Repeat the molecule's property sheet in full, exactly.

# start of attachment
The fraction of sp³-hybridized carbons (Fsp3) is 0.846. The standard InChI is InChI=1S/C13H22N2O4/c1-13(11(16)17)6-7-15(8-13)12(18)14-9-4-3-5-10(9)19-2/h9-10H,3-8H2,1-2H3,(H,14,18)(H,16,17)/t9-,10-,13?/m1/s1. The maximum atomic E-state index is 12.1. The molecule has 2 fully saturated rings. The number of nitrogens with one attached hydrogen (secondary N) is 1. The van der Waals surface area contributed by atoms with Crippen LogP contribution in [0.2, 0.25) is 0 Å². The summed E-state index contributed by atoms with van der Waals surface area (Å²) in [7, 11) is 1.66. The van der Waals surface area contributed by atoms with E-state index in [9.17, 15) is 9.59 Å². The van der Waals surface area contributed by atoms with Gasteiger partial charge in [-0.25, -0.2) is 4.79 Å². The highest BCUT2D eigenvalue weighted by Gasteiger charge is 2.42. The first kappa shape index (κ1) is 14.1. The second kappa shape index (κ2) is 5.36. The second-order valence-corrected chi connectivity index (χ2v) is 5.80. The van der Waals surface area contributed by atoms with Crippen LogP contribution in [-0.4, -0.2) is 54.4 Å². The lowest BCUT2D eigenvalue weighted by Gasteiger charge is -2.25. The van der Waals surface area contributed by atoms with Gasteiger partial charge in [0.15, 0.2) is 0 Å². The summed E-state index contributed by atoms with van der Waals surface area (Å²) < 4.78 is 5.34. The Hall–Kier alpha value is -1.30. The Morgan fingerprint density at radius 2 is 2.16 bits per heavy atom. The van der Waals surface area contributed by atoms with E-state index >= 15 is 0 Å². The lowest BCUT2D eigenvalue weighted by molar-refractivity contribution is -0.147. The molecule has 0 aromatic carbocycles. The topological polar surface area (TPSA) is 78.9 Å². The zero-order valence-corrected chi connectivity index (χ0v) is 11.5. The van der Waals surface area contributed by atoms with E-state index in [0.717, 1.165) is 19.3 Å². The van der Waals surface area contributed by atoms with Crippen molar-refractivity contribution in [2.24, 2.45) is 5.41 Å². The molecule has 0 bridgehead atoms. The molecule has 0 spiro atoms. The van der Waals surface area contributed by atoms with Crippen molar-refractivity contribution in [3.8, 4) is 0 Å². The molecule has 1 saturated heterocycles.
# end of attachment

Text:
The fraction of sp³-hybridized carbons (Fsp3) is 0.846. The standard InChI is InChI=1S/C13H22N2O4/c1-13(11(16)17)6-7-15(8-13)12(18)14-9-4-3-5-10(9)19-2/h9-10H,3-8H2,1-2H3,(H,14,18)(H,16,17)/t9-,10-,13?/m1/s1. The maximum atomic E-state index is 12.1. The molecule has 2 fully saturated rings. The number of nitrogens with one attached hydrogen (secondary N) is 1. The van der Waals surface area contributed by atoms with Crippen LogP contribution in [0.2, 0.25) is 0 Å². The summed E-state index contributed by atoms with van der Waals surface area (Å²) in [7, 11) is 1.66. The van der Waals surface area contributed by atoms with E-state index in [9.17, 15) is 9.59 Å². The van der Waals surface area contributed by atoms with Gasteiger partial charge in [-0.25, -0.2) is 4.79 Å². The highest BCUT2D eigenvalue weighted by Gasteiger charge is 2.42. The first kappa shape index (κ1) is 14.1. The second kappa shape index (κ2) is 5.36. The second-order valence-corrected chi connectivity index (χ2v) is 5.80. The van der Waals surface area contributed by atoms with Crippen LogP contribution in [-0.4, -0.2) is 54.4 Å². The lowest BCUT2D eigenvalue weighted by Gasteiger charge is -2.25. The van der Waals surface area contributed by atoms with Gasteiger partial charge in [0.15, 0.2) is 0 Å². The summed E-state index contributed by atoms with van der Waals surface area (Å²) < 4.78 is 5.34. The Hall–Kier alpha value is -1.30. The Morgan fingerprint density at radius 2 is 2.16 bits per heavy atom. The van der Waals surface area contributed by atoms with E-state index >= 15 is 0 Å². The lowest BCUT2D eigenvalue weighted by molar-refractivity contribution is -0.147. The molecule has 0 aromatic carbocycles. The topological polar surface area (TPSA) is 78.9 Å². The zero-order valence-corrected chi connectivity index (χ0v) is 11.5. The van der Waals surface area contributed by atoms with E-state index in [0.717, 1.165) is 19.3 Å². The van der Waals surface area contributed by atoms with Crippen molar-refractivity contribution in [2.24, 2.45) is 5.41 Å². The molecule has 0 bridgehead atoms. The molecule has 0 spiro atoms. The van der Waals surface area contributed by atoms with Crippen molar-refractivity contribution in [3.8, 4) is 0 Å². The molecule has 1 saturated heterocycles.